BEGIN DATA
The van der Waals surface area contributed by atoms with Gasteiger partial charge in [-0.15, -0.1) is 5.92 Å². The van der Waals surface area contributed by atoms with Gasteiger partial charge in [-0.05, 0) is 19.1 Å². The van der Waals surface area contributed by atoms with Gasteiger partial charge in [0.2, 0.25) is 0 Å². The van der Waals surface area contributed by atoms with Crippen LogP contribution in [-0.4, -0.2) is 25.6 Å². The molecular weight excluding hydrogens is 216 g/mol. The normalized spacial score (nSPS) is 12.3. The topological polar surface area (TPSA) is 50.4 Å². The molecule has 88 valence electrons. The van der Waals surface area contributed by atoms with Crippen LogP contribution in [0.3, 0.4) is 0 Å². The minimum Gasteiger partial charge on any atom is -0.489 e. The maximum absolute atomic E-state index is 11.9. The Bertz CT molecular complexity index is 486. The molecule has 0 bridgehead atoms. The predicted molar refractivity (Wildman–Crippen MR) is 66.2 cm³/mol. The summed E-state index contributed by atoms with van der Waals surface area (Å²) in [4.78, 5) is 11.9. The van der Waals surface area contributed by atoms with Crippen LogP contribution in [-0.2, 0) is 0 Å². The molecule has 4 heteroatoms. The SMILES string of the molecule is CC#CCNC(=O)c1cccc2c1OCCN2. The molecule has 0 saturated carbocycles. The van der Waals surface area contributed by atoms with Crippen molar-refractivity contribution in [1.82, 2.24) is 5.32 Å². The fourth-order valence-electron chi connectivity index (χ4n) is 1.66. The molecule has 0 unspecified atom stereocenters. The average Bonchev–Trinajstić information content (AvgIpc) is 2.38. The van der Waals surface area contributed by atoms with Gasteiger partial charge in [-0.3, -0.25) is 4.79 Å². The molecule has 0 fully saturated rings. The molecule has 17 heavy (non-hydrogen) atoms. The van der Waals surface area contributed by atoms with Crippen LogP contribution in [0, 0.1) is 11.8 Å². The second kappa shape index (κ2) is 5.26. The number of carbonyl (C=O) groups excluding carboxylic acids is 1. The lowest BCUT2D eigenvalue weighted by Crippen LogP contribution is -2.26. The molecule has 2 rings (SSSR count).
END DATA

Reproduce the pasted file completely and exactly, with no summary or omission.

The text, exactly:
The van der Waals surface area contributed by atoms with Gasteiger partial charge in [-0.15, -0.1) is 5.92 Å². The van der Waals surface area contributed by atoms with Gasteiger partial charge in [-0.05, 0) is 19.1 Å². The van der Waals surface area contributed by atoms with Gasteiger partial charge in [0.2, 0.25) is 0 Å². The van der Waals surface area contributed by atoms with Crippen LogP contribution in [-0.4, -0.2) is 25.6 Å². The molecular weight excluding hydrogens is 216 g/mol. The normalized spacial score (nSPS) is 12.3. The topological polar surface area (TPSA) is 50.4 Å². The molecule has 88 valence electrons. The van der Waals surface area contributed by atoms with Crippen LogP contribution in [0.3, 0.4) is 0 Å². The minimum Gasteiger partial charge on any atom is -0.489 e. The maximum absolute atomic E-state index is 11.9. The Bertz CT molecular complexity index is 486. The molecule has 0 bridgehead atoms. The predicted molar refractivity (Wildman–Crippen MR) is 66.2 cm³/mol. The summed E-state index contributed by atoms with van der Waals surface area (Å²) in [4.78, 5) is 11.9. The van der Waals surface area contributed by atoms with Crippen LogP contribution in [-0.2, 0) is 0 Å². The molecule has 4 heteroatoms. The SMILES string of the molecule is CC#CCNC(=O)c1cccc2c1OCCN2. The molecule has 0 saturated carbocycles. The van der Waals surface area contributed by atoms with Crippen molar-refractivity contribution in [1.82, 2.24) is 5.32 Å². The fourth-order valence-electron chi connectivity index (χ4n) is 1.66. The molecule has 0 unspecified atom stereocenters. The average Bonchev–Trinajstić information content (AvgIpc) is 2.38. The van der Waals surface area contributed by atoms with Gasteiger partial charge in [-0.3, -0.25) is 4.79 Å². The molecule has 0 fully saturated rings. The molecule has 17 heavy (non-hydrogen) atoms. The van der Waals surface area contributed by atoms with Crippen LogP contribution in [0, 0.1) is 11.8 Å². The second kappa shape index (κ2) is 5.26. The number of carbonyl (C=O) groups excluding carboxylic acids is 1. The lowest BCUT2D eigenvalue weighted by Crippen LogP contribution is -2.26. The molecule has 2 rings (SSSR count).